Spotlight On…African Elders

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Dorcas O. Akeju, OBE and Secretary of the African Elders Association (AEA) spoke to HOP about the good work it has been doing with elders in Liverpool since its origination 18 years ago. HOP has been working closely with the AEA over the past 12 months with a digitally-focused HOP Pot project.

“The African Elders Association, formerly called West African Elders, was set up in 1999 to reduce isolation and depression through social interaction, inclusiveness and cultural activities. Members are not just from Africa, but from England and other countries.

We provide cultural foods for lunch and games such as “Ayo” and listen to cultural music, which we use for our sit down exercises. We allow our elders to talk about their past, original countries and where they used to live; through these conversations elders can engage in debate and share their experiences.

We have been involved in dementia awareness activities for the past 3 – 5 years and provide reminiscence activities using photographs, music and items such as coins from different countries to remind elders of their past.

Leaders in the group help stimulate and guide the discussion, introduce exercises and activities and frequently use multi-sensory triggers to stimulate the return and reconsideration of memories. The benefits of this in terms of health and social well-being have become more and more valued.

Reminiscence is also a means of celebrating difference; bringing communities with different racial, cultural and religious backgrounds together to exchange life experience and that’s what we do at African Elders.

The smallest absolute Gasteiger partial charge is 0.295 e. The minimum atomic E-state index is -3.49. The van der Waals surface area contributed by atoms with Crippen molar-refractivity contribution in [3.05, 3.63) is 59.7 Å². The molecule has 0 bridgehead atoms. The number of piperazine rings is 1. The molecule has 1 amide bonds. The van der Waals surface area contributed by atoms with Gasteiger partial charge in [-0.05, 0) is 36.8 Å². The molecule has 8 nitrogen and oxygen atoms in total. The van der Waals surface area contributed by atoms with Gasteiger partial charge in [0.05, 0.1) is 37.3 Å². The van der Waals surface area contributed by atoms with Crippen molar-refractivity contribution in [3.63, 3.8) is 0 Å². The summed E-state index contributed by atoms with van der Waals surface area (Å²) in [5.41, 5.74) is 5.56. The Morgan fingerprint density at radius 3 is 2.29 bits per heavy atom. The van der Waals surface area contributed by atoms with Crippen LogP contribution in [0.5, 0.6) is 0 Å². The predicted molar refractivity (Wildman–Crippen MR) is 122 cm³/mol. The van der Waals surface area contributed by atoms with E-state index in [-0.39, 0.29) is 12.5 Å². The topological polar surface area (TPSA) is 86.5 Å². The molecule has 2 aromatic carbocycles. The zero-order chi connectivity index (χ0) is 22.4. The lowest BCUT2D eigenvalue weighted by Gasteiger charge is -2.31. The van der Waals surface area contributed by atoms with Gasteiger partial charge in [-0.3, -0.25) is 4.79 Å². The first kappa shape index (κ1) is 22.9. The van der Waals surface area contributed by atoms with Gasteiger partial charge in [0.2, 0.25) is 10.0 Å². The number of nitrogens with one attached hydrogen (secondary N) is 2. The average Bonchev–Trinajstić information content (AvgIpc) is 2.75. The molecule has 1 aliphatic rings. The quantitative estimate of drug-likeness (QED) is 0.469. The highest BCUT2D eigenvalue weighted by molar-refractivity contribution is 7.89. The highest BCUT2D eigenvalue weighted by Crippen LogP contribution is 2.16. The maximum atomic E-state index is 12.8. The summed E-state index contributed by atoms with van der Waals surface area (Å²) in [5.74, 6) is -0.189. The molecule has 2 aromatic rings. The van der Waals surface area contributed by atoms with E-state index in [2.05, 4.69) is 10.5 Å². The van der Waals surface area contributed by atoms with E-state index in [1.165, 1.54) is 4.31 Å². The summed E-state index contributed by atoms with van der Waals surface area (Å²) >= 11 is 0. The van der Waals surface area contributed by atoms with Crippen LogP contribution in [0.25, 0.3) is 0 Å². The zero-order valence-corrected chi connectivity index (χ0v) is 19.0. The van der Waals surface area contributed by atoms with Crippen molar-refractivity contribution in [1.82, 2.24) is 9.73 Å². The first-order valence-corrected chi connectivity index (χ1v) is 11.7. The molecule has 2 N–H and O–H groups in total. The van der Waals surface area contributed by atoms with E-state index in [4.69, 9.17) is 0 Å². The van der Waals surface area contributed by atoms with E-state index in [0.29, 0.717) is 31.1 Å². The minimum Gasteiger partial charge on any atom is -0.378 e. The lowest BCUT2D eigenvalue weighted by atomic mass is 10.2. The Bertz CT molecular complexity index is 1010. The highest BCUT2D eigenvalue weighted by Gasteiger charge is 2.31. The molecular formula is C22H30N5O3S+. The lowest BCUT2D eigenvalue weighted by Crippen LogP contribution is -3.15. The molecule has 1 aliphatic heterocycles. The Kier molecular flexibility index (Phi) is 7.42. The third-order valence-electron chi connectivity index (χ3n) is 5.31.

The activities assist in finding perspective – having an opportunity to share and reflect on one’s experience of life in a supportive atmosphere increases the elders’ sense of identity, their sense of who they are. It helps people to integrate the different parts of their life into a more meaningful whole.

We at AEA feel that sharing stories with people of the same generation, or even with much younger people, helps to develop a sense of self as a participant in the great social and historical upheavals of the last century; this is important in giving the elders a sense of their individual importance”.

The African Elders meet monthly at Toxteth Town Hall from 12noon – 3pm. New members are always welcome.

For more information about the African Elders Association contact Dorcas O. Akeju, OBE on

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